5. Energy prices: As food production relies heavily on fossil fuels, changes in energy prices can affect the cost of production and transportation, leading to changes in food prices.


Consequences for developing countries:

  1. Consumer vulnerability: Food price spikes can push many people below the poverty line, making it difficult for them to access sufficient and nutritious food. This is particularly problematic in developing countries, where a large proportion of household income is spent on food.
  2. Malnutrition: High food prices can lead to undernutrition, particularly in children, which can have long-term impacts on their health and development.
  3. Instability: Food price spikes can lead to political instability and social unrest in developing countries, particularly in countries that are heavily reliant on food imports.
  4. Smallholder farmer vulnerability: Smallholder farmers may struggle to cope with price volatility, particularly if they lack access to finance, technology, or information. If they are unable to pass on higher prices to consumers, they may suffer from reduced incomes and food insecurity.

Food price volatility can have significant impacts on both consumers and smallholder farmers as producers in developing countries. Addressing the causes of price volatility and implementing measures to mitigate its consequences is crucial to ensure food security and promote sustainable development in these countries.


  1. Promoting sustainable agriculture practices: Encouraging the adoption of sustainable agriculture practices such as agroforestry, crop diversification, and water conservation can help increase agricultural productivity and reduce supply shocks that can drive up food prices.
  2. Investing in rural infrastructure: Improving rural infrastructure, including transportation, communication, and energy systems, can help reduce the costs of production and distribution, making food more affordable and accessible to consumers.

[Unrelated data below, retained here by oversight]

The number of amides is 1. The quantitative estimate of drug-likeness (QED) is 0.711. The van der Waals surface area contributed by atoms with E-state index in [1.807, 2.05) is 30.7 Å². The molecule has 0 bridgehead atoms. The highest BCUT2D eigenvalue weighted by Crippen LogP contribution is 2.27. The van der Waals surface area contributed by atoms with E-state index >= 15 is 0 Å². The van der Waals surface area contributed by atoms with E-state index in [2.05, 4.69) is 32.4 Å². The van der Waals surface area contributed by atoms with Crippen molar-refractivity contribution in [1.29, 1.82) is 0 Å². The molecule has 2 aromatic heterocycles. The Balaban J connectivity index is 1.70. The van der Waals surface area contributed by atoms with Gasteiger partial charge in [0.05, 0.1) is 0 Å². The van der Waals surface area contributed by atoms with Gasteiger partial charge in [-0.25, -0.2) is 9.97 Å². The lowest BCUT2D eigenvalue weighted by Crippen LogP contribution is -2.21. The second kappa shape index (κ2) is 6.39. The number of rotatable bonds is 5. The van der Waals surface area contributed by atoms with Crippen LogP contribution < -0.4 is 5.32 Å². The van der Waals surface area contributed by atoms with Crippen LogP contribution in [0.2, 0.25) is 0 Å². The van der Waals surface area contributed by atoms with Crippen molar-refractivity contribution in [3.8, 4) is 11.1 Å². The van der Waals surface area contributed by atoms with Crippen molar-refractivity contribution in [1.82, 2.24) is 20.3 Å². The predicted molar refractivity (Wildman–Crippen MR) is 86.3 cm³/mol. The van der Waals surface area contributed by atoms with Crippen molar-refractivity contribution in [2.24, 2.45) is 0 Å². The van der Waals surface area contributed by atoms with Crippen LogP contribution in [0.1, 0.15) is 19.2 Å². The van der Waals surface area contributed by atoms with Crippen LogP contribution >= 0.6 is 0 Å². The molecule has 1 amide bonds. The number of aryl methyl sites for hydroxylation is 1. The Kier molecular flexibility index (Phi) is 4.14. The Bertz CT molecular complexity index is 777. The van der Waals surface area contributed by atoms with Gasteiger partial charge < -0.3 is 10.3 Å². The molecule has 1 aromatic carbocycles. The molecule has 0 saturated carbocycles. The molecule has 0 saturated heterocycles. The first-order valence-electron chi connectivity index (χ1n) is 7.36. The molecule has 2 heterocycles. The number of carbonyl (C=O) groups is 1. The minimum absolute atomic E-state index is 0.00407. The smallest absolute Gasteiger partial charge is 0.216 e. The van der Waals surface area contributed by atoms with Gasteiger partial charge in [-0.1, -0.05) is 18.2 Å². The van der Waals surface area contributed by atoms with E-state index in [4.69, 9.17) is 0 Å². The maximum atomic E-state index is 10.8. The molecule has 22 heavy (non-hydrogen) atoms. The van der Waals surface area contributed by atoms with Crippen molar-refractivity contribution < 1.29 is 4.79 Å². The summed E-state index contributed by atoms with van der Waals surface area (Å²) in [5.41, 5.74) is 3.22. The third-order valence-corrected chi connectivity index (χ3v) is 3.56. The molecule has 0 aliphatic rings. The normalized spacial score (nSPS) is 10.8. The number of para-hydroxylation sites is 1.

3. Developing social safety nets: Implementing social safety nets such as food assistance programs, targeted subsidies, and income support measures can help protect vulnerable populations from the impact of price volatility.


  1. Adoption of precision agriculture: Precision agriculture technologies such as satellite imagery, weather sensors, and drones can help farmers improve their yields and reduce the risk of crop failure due to weather patterns and climate change.
  2. Adoption of blockchain technology: Blockchain technology is a distributed ledger system that can help enhance transparency, traceability, and accountability in the food system. It can help reduce price volatility by enabling farmers to track the production of their crops from farm to fork, ensuring that they receive a fair price for their products. It can also help reduce transaction costs and improve market efficiency by facilitating direct trade between farmers and consumers.


Blockchain technology has the potential to revolutionise the way that smallholder farmers in developing countries engage with the food system. By using blockchain, farmers can create a tamper-proof record of their crop production, which can be used to verify the quality and authenticity of their products. This can help to reduce the risk of fraud and ensure that farmers receive a fair price for their crops. Additionally, blockchain can facilitate direct trade between farmers and consumers, eliminating intermediaries and reducing transaction costs. This can help to increase the incomes of smallholder farmers and improve food security for consumers.


  1. AgriDigital: AgriDigital is an Australian blockchain-based platform that enables farmers to manage their grain deliveries, contracts, and payments. By using blockchain, AgriDigital provides farmers with greater transparency and traceability in the grain supply chain, helping to reduce price volatility and improve the efficiency of the market.

  2. Provenance: Provenance is a UK-based blockchain platform that enables food producers to track the provenance of their products from farm to fork. By using blockchain, Provenance provides consumers with greater transparency and traceability in the food supply chain, helping to reduce the risk of fraud and ensure that farmers receive a fair price for their products.

  3. IBM Food Trust: IBM Food Trust is a blockchain-based platform that enables food producers, retailers, and consumers to track the provenance of their products. By using blockchain, IBM Food Trust provides greater transparency and traceability in the food supply chain, helping to reduce price volatility and improve the efficiency of the market.